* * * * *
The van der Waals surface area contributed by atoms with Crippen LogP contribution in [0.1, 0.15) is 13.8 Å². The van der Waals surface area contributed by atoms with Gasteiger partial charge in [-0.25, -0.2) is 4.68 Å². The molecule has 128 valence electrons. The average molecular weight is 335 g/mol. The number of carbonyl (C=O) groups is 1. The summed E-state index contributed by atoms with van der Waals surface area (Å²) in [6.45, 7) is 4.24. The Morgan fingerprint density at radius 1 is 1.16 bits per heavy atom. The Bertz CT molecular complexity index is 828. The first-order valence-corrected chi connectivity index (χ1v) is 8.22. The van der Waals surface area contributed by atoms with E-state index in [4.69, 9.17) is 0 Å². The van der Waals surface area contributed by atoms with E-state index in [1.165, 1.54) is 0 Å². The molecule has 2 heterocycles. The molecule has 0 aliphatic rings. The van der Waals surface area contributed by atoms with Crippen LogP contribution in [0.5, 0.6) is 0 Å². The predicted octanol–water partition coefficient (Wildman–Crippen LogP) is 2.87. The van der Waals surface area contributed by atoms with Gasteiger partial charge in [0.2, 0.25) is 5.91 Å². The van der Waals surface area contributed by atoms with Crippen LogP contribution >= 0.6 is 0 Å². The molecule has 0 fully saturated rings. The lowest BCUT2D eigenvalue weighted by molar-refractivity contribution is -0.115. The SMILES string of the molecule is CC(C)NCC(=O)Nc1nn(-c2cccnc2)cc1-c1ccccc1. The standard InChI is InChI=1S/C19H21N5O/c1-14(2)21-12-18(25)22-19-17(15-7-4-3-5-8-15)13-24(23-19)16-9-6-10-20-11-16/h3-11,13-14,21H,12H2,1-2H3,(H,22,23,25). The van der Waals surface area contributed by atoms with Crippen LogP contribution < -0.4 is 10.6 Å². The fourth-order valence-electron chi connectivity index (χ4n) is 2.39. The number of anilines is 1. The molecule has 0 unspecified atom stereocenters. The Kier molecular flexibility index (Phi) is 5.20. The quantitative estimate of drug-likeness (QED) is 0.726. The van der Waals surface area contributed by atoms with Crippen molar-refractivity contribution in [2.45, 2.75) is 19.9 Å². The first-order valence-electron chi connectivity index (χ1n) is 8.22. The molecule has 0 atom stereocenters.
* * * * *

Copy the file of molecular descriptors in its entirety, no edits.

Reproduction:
The van der Waals surface area contributed by atoms with Crippen LogP contribution in [0.1, 0.15) is 13.8 Å². The van der Waals surface area contributed by atoms with Gasteiger partial charge in [-0.25, -0.2) is 4.68 Å². The molecule has 128 valence electrons. The average molecular weight is 335 g/mol. The number of carbonyl (C=O) groups is 1. The summed E-state index contributed by atoms with van der Waals surface area (Å²) in [6.45, 7) is 4.24. The Morgan fingerprint density at radius 1 is 1.16 bits per heavy atom. The Bertz CT molecular complexity index is 828. The first-order valence-corrected chi connectivity index (χ1v) is 8.22. The van der Waals surface area contributed by atoms with E-state index in [4.69, 9.17) is 0 Å². The van der Waals surface area contributed by atoms with E-state index in [1.165, 1.54) is 0 Å². The molecule has 2 heterocycles. The molecule has 0 aliphatic rings. The van der Waals surface area contributed by atoms with Crippen LogP contribution in [0.5, 0.6) is 0 Å². The predicted octanol–water partition coefficient (Wildman–Crippen LogP) is 2.87. The van der Waals surface area contributed by atoms with Gasteiger partial charge in [0.2, 0.25) is 5.91 Å². The van der Waals surface area contributed by atoms with Crippen LogP contribution >= 0.6 is 0 Å². The molecule has 0 fully saturated rings. The lowest BCUT2D eigenvalue weighted by molar-refractivity contribution is -0.115. The SMILES string of the molecule is CC(C)NCC(=O)Nc1nn(-c2cccnc2)cc1-c1ccccc1. The standard InChI is InChI=1S/C19H21N5O/c1-14(2)21-12-18(25)22-19-17(15-7-4-3-5-8-15)13-24(23-19)16-9-6-10-20-11-16/h3-11,13-14,21H,12H2,1-2H3,(H,22,23,25). The van der Waals surface area contributed by atoms with Crippen LogP contribution < -0.4 is 10.6 Å². The fourth-order valence-electron chi connectivity index (χ4n) is 2.39. The number of anilines is 1. The molecule has 0 unspecified atom stereocenters. The Kier molecular flexibility index (Phi) is 5.20. The quantitative estimate of drug-likeness (QED) is 0.726. The van der Waals surface area contributed by atoms with Crippen molar-refractivity contribution in [2.45, 2.75) is 19.9 Å². The first-order valence-electron chi connectivity index (χ1n) is 8.22. The molecule has 0 atom stereocenters.